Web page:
The Gut-Immune Connection

What We Know So Far

Immunity has been at the forefront of our minds for the past few years now and traditionally we have often associated it with a few key nutrients namely: Vitamins A, C and D and minerals such as magnesium, iron and zinc. However, in light of recent times we’re starting to understand more about the role of the gut microbiome on the immune system. Around 70% of the immune cells are located inside the gut microbiome. This microbiome is a collection of bacteria, viruses, pathogens and fungi – some of which can be hugely beneficial to our health and others less so.

Evidence has associated a stronger immune function with a more diverse gut microbiome and one rich in commensal bacteria (good bacteria). The gut and the immune system have a strong method of communication which is key to our existence as this allows the gut to alert the immune cells of any unwanted pathogens which in turn stimulates the immune cells to attack these pathogens and prevent them passing through into the rest of the body.

The intestinal barrier is particularly important for the health of the immune system as it can prevent unwanted pathogens passing into the blood and circulating around the body. Therefore, ensuring a strong intestinal barrier is really important in supporting the immune system.

The first 1000 days of live (including the time in the womb) have been shown to have the greatest impact in shaping the gut microbiome and that a more diverse gut microbiome is associated with a reduction in autoimmune conditions such as eczema, asthma and psoriasis to name just a few. However, this does not mean that we cannot change our gut microbiome following this period it simply states the importance of our early years on health outcomes later on in life.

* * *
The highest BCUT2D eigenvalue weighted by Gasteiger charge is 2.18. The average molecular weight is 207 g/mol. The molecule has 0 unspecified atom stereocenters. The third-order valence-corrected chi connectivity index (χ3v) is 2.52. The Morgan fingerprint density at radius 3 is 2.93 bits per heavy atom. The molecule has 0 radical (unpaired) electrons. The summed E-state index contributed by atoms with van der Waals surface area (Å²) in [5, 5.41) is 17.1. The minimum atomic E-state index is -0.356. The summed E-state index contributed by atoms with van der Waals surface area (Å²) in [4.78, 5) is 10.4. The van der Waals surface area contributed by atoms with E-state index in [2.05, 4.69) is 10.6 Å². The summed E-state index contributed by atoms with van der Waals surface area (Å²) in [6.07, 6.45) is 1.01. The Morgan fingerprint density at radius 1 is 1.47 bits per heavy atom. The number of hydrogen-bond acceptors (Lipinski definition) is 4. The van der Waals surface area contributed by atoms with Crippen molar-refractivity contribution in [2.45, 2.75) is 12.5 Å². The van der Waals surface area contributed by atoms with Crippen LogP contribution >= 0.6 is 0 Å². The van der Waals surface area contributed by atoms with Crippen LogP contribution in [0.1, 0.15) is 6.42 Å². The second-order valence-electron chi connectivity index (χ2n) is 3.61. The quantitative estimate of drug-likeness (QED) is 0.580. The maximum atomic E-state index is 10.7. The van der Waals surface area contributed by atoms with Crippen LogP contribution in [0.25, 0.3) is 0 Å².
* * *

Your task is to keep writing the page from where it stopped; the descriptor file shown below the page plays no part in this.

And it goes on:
Additionally, evidence has shown that consuming a diet rich in fibre and fermented foods can help to diversify the gut microbiome and contribute to reduced inflammation in the body.

With that in mind, below are some top tips for supporting the immune system:

  • Consume a diet rich in polyphenols – polyphenols are chemical compounds found naturally in plants and have antioxidative and anti-inflammatory affects. Sources of polyphenols include: dark chocolate, berries, nuts and soy beans.
  • Ensure adequate amounts of Vitamin C – hitting your 5-a-day will provide you with ample amounts of Vitamin C as fruits and vegetables are the best sources.
  • Consume plenty of fibre rich foods – high fibre foods help to diversify the gut microbiome which has been associated with a stronger immune system. Fibre rich foods include: wholegrains, nuts, seeds, fruits, vegetables, beans and pulses.
  • Aim for one source of fermented foods per day – fermented foods increase the good bacteria in the gut. These include: yoghurt, kimchi, sourdough bread, kefir and kombucha too.

Everyone’s gut health and immune function is unique so remember to take things slowly and find out what works best for you. Additionally, if you have an auto-immune condition please always seek personalised advice.

 

Mukhopadhya, I., Segal, J. P., Carding, S. R., Hart, A. L., & Hold, G. L. (2019). The gut virome: the ‘missing link’ between gut bacteria and host immunity?. Therapeutic advances in gastroenterology12, 1756284819836620.

González Olmo, B. M., Butler, M. J., & Barrientos, R. M. (2021). Evolution of the human diet and its impact on gut microbiota, immune responses, and brain health. Nutrients13(1), 196.